five years managing the USAID/CILSS AGRHYMET program in Niamey, Niger. He is a member of the Society of Economic Geologists and the American Society of Photogrammetry and Remote Sensing. In early 2001 Mr. Stancioff managed a project to create an atlas of poverty and vulnerability for the government of Niger with funding from the World Bank. He recently taught a course at Georgetown University entitled Environment, Resources and Conflict.
FRASER TAYLOR is Chancellor’s Professor of International Affairs and Geography and Environmental Studies at Carleton University, Ottawa, Canada. He is also director of the Geomatics and Cartographic Research Centre and the Centre for Development Research and Training at the university. He has worked extensively on African development issues and has published widely in this field. A major research interest is the application of geomatics to development problems. Dr. Taylor also has extensive publications in the field of geomatics and cartography. He is an honorary life member of the Canadian Association of African Studies and served as president of the International Cartographic Association from 1987 to 1995. He is currently president of the Canadian Association of Geosciences and History for the Americas and chairman of the International Steering Committee for Global Mapping.
PAUL M. CUTLER, study director, is a program officer for the Board on Earth Sciences and Resources of the U.S. National Research Council. He received a bachelor’s degree from Manchester University, England, a master’s degree from the University of Toronto, and a Ph.D. from the University of Minnesota. Prior to joining the NRC Dr. Cutler was an assistant scientist and lecturer in the Department of Geology and Geophysics at the University of Wisconsin-Madison. His research is in surficial processes, specifically glaciology, hydrology, and quaternary science. In addition to numerical modeling and GIS-based research he has conducted field studies in Alaska, Antarctica, arctic Sweden, the Swiss Alps, Pakistan’s Karakoram mountains, the midwestern United States, and Canadian Rockies. He is a member of the Geological Society of America, American Geophysical Union, Geological Society of Washington, and is a fellow of the Royal Geographical Society.
LISA M. VANDEMARK, study director, is a program officer for the Board on Earth Sciences and Resources of the U.S. National Research Council. She has a Ph.D. in geography from Rutgers University and an M.S. in human ecology from the University of Brussels, Belgium. Her B.S. (nursing, specialty psychiatry) is also from Rutgers University. Prior to joining the NRC she was a research associate at the Institute of Marine and Coastal Sciences, Rutgers University, and an intern at the National Science Resources Center at the Smithsonian Institution. Her research interests include environmental perception and decision-making, natural resource management, land-use decisions, and the role of interdisciplinary studies in environmental protection.
ANTHONY R. DE SOUZA is currently director of the Board on Earth Sciences and Resources at the National Research Council in Washington, D.C. Previously he was executive director of the National Geography Standards Project, secretary general of the 27th International Geographical Union Congress, editor of National Geographic Research & Exploration, and editor of the Journal of Geography. He has held positions as a professor and as a visiting teacher and scholar at the George Washington University, University of Wisconsin-Eau Claire, University of Minnesota, University of California-Berkeley, and University of Dar es Salaam in Tanzania. He has served as a member of NRC committees. He holds B.A. (honors) and Ph.D. degrees from the University of Reading in England, and has received numerous honors and awards, including the Medalla al Benito Juarez in 1992 and the Gilbert Grosvenor honors award from the Association of American Geographers in 1996. His research interests include the processes and mechanisms of economic development and human-environment relationships. He has published several books and more than 100 articles, reports, and reviews.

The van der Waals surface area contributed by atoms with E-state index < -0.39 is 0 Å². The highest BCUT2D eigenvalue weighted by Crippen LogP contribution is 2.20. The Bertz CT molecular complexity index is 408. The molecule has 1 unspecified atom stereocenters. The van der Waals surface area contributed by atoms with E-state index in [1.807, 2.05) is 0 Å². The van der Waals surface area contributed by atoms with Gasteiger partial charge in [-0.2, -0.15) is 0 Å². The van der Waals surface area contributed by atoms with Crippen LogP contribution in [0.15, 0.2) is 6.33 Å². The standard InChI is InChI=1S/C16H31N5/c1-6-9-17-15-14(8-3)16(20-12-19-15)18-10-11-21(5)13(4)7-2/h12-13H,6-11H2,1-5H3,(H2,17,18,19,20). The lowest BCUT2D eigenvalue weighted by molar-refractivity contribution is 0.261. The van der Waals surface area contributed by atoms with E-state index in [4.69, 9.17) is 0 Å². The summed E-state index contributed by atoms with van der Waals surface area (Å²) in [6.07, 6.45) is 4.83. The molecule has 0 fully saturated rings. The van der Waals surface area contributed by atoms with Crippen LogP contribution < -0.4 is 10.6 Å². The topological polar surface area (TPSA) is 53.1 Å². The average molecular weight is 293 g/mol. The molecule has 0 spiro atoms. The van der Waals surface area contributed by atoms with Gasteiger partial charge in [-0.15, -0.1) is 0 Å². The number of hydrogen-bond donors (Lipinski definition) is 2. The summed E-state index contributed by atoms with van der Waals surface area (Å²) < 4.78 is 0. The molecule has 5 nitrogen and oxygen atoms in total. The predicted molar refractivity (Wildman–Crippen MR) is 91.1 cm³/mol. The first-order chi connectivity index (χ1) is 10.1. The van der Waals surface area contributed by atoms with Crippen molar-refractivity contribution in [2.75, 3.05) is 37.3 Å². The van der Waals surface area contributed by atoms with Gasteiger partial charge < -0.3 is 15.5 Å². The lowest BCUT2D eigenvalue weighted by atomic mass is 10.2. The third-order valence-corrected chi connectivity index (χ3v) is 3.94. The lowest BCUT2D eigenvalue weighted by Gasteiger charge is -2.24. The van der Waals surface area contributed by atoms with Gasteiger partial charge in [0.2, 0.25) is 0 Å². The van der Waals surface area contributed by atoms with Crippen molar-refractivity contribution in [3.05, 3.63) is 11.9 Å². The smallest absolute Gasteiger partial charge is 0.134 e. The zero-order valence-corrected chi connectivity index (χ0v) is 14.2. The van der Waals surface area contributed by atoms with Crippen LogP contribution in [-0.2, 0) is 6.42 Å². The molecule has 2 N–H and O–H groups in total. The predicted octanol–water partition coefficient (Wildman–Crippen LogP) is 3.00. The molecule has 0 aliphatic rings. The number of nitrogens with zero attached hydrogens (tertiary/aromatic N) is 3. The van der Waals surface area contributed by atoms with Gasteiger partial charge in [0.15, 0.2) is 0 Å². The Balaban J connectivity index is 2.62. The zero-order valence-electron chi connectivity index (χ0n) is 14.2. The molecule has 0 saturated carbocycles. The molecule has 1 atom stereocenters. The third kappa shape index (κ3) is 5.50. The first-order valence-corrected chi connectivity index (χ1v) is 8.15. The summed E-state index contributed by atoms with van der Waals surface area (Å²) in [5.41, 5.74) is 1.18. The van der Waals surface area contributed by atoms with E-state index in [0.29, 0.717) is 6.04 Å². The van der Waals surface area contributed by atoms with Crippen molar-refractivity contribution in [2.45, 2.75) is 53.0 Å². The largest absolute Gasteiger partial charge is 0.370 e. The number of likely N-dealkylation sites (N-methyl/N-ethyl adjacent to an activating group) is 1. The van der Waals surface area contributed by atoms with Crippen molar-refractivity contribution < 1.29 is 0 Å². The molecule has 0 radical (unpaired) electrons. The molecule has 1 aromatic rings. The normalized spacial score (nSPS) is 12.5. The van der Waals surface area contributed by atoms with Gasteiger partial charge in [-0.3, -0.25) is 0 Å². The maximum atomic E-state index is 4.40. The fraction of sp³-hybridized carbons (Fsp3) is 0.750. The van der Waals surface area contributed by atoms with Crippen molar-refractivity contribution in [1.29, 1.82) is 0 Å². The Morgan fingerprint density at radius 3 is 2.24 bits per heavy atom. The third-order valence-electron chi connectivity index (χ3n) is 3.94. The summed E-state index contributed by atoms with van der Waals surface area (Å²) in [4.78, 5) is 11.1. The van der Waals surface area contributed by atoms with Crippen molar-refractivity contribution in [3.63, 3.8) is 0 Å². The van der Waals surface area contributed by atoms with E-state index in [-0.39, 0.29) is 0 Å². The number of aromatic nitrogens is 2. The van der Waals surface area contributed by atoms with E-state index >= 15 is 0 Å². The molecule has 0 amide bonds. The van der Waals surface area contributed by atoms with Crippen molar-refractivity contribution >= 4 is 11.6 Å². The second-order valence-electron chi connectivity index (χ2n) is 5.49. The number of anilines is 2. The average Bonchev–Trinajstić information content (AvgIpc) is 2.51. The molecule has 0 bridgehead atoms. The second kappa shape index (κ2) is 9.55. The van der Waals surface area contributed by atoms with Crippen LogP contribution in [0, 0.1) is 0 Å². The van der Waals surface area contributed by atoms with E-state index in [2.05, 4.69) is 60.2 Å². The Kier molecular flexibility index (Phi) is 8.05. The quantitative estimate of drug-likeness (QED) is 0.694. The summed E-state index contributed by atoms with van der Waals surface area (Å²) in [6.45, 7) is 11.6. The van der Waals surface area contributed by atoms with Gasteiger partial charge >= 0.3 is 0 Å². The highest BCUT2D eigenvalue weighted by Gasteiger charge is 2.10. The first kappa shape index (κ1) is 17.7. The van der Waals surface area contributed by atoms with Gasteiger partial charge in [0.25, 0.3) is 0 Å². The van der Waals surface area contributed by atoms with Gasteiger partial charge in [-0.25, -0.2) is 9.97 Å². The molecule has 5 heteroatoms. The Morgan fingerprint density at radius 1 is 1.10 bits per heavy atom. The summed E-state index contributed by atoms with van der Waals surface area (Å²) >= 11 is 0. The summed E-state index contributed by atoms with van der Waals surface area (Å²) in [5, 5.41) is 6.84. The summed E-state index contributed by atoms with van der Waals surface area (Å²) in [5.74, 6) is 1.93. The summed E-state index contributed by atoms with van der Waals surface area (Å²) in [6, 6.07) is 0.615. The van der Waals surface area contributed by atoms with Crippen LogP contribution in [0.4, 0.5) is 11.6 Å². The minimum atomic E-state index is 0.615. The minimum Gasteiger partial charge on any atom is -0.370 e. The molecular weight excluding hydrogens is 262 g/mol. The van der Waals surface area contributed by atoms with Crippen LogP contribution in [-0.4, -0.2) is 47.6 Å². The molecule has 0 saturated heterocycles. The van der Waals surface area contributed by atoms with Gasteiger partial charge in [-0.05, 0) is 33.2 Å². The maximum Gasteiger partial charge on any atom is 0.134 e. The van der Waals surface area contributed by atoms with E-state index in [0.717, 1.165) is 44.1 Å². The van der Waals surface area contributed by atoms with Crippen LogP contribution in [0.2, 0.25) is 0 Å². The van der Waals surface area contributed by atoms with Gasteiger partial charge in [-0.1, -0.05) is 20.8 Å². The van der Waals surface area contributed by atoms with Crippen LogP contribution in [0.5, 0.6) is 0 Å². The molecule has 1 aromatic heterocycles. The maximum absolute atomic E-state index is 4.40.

KRISTEN L. KRAPF is a program officer for the Board on Earth Sciences and Resources of the U.S. National Research Council. She received a bachelor’s and master’s degree in environmental sciences from the University of Virginia. Previously, she was director of programs at the Renewable Natural Resources Foundation in Bethesda, Maryland. She provided staff support for numerous inter-disciplinary and multi-disciplinary programs, including national meetings, roundtables on public policy, international activities, and annual achievement awards. She also participated in editing and producing the Renewable Resources Journal. She is a member of the Ecological Society of America and the Association of American Geographers.
EILEEN M. McTAGUE is a research assistant for the Board on Earth Sciences and Resources of the U.S. National Research Council. She holds an M.S. in environmental science from American University and a B.S. in biology from Pennsylvania State University. Ms. McTague has interned at the National Academy of Engineering, the Renewable Natural Resources Foundation, and Discovery Creek Children’s Museum.
TERESIA K. WILMORE is a project assistant for the Board on Earth Sciences and Resources of the U.S. National Research Council. She holds a B.A. in business management from the University of the District of Columbia. Previously, she was a secretary in Kenya for the Kenya School of Professional Studies and Cunningham G.M. (Kenya) Ltd.